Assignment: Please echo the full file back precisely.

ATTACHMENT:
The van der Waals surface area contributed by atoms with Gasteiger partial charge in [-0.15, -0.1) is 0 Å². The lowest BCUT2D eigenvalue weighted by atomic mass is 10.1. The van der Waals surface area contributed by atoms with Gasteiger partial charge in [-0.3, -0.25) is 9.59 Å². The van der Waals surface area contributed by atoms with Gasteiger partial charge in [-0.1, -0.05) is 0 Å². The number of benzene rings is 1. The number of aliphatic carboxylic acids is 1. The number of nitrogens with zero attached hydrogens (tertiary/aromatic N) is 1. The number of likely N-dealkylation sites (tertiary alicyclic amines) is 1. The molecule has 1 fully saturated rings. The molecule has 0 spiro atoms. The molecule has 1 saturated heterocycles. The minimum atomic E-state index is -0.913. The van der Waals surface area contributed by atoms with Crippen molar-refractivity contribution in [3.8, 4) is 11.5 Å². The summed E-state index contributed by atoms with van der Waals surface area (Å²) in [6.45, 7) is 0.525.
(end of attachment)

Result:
The van der Waals surface area contributed by atoms with Gasteiger partial charge in [-0.15, -0.1) is 0 Å². The lowest BCUT2D eigenvalue weighted by atomic mass is 10.1. The van der Waals surface area contributed by atoms with Gasteiger partial charge in [-0.3, -0.25) is 9.59 Å². The van der Waals surface area contributed by atoms with Gasteiger partial charge in [-0.1, -0.05) is 0 Å². The number of benzene rings is 1. The number of aliphatic carboxylic acids is 1. The number of nitrogens with zero attached hydrogens (tertiary/aromatic N) is 1. The number of likely N-dealkylation sites (tertiary alicyclic amines) is 1. The molecule has 1 fully saturated rings. The molecule has 0 spiro atoms. The molecule has 1 saturated heterocycles. The minimum atomic E-state index is -0.913. The van der Waals surface area contributed by atoms with Crippen molar-refractivity contribution in [3.8, 4) is 11.5 Å². The summed E-state index contributed by atoms with van der Waals surface area (Å²) in [6.45, 7) is 0.525.